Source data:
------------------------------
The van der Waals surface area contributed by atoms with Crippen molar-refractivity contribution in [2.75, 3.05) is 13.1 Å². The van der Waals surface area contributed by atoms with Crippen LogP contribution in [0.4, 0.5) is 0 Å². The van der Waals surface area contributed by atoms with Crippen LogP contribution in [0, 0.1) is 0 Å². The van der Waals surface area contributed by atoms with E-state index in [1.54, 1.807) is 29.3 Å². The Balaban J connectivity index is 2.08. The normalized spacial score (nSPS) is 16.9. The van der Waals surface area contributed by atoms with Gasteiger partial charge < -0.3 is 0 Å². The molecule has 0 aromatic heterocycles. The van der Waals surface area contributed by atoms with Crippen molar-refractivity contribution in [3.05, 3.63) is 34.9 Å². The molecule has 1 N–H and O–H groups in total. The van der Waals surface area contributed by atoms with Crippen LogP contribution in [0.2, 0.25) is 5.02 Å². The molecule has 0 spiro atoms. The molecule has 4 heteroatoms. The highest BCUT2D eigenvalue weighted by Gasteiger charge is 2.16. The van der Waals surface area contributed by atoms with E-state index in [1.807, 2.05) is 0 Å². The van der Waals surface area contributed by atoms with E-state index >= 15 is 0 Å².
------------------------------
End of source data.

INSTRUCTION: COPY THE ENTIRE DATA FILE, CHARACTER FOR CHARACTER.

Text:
The van der Waals surface area contributed by atoms with Crippen molar-refractivity contribution in [2.75, 3.05) is 13.1 Å². The van der Waals surface area contributed by atoms with Crippen LogP contribution in [0.4, 0.5) is 0 Å². The van der Waals surface area contributed by atoms with Crippen LogP contribution in [0, 0.1) is 0 Å². The van der Waals surface area contributed by atoms with E-state index in [1.54, 1.807) is 29.3 Å². The Balaban J connectivity index is 2.08. The normalized spacial score (nSPS) is 16.9. The van der Waals surface area contributed by atoms with Gasteiger partial charge < -0.3 is 0 Å². The molecule has 0 aromatic heterocycles. The van der Waals surface area contributed by atoms with Crippen molar-refractivity contribution in [3.05, 3.63) is 34.9 Å². The molecule has 1 N–H and O–H groups in total. The van der Waals surface area contributed by atoms with Crippen LogP contribution in [0.2, 0.25) is 5.02 Å². The molecule has 0 spiro atoms. The molecule has 4 heteroatoms. The highest BCUT2D eigenvalue weighted by Gasteiger charge is 2.16. The van der Waals surface area contributed by atoms with E-state index in [1.807, 2.05) is 0 Å². The van der Waals surface area contributed by atoms with E-state index >= 15 is 0 Å².